The Greek debt crisis has once again prompted European Union leaders to urge Greece to stay on course and complete the reforms demanded under its bank bailout program. The country is wavering in a decision to quit the single currency.
After nearly six hours of talks held during an informal dinner, leaders said they were committed to Greece remaining in the euro zone, but it had to stick to its side of the bargain too, a commitment that will mean a heavy cost for Greeks.
“We want Greece to stay in the euro, but we insist that Greece sticks to commitments that it has agreed to,” German Chancellor Angela Merkel told reporters after a Wednesday evening summit in Brussels dragged long into the night.
Three officials told Reuters the instruction to have plans in place for a Greek exit was agreed-on Monday during a teleconference of the Eurogroup Working Group (EWG).
However, the Greek finance ministry denied there was any such agreement but Belgian Finance Minister Steven Vanackere, said: “All the contingency plans (for Greece) come back to the same thing: to be responsible as a government is to foresee even what you hope to avoid.”
Two other senior EU officials confirmed the call and its contents, saying contingency planning was only sensible.
In its monthly report, Germany’s Bundesbank said the situation in Greece was “extremely worrying” and it was jeopardizing any further financial aid by threatening not to implement reforms agreed as part of its two bailouts.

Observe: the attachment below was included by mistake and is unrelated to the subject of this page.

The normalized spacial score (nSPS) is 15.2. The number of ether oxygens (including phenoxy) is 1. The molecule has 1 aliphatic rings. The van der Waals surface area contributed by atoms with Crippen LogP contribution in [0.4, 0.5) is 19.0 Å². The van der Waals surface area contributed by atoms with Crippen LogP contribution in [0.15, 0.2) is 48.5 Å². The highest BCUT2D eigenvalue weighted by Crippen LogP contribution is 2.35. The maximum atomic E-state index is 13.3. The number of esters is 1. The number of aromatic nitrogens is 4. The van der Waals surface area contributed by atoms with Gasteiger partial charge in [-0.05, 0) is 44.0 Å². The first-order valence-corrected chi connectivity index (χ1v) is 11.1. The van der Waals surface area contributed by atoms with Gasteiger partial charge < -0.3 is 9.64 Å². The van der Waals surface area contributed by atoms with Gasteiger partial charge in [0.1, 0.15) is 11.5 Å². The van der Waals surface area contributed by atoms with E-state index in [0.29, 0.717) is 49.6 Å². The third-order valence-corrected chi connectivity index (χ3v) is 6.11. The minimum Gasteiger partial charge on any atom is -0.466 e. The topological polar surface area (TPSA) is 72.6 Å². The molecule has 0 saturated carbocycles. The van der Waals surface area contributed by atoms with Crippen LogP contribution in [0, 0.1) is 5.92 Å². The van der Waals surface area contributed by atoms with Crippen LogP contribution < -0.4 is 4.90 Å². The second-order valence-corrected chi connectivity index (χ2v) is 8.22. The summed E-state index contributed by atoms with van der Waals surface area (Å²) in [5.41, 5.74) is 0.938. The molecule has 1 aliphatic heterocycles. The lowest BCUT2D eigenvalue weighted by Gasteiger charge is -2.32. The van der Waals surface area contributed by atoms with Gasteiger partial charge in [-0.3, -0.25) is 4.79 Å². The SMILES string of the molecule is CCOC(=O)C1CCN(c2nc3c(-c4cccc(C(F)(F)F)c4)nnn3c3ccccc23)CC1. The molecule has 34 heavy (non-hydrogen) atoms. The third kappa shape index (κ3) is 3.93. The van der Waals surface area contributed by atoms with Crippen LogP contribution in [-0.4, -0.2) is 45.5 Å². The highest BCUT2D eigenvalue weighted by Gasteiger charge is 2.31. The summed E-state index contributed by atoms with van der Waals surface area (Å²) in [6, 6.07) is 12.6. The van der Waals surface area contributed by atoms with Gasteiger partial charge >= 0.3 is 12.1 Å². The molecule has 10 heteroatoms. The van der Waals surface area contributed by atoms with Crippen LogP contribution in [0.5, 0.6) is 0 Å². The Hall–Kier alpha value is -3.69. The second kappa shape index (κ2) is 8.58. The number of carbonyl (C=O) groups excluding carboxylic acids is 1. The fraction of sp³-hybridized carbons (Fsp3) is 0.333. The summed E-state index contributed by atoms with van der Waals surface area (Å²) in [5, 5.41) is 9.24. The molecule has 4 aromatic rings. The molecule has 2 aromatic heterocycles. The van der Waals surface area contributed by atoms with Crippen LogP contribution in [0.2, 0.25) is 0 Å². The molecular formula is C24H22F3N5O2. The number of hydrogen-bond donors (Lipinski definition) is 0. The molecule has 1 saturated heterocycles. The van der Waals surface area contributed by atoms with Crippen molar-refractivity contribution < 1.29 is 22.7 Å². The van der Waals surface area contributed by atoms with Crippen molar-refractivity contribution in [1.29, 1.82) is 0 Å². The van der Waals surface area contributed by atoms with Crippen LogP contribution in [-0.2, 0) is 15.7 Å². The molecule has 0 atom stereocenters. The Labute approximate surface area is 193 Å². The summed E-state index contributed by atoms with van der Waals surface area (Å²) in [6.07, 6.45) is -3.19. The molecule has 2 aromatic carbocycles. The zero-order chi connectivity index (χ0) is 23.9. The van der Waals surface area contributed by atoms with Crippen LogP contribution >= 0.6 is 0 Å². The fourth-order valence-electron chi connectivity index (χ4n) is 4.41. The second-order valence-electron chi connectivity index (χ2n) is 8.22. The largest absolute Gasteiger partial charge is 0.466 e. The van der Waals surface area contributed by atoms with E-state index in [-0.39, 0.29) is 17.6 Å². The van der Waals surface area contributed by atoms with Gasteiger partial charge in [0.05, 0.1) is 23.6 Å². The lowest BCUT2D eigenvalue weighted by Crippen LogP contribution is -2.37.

It said a euro exit would pose “considerable but manageable” challenges for its European partners, raising pressure on Athens to stick with its painful economic reforms.
Greek officials have said that without outside funds, the country will run out of money within two months and there remains the threat that if it crashes out of the euro zone, other member states could be brought down too.
A document seen by Reuters detailed the potential costs to individual member states of a Greek exit and said that if it came about, an “amiable divorce” should be sought with the EU and IMF possibly giving up to 50 billion euros to ease its path.
The social unrest continues, but Greece could see problems if it returned to its old currency. Because the country imports much of its food and medicine, it would likely face severe shortages as it finds itself struggling to pay for goods with a devalued currency.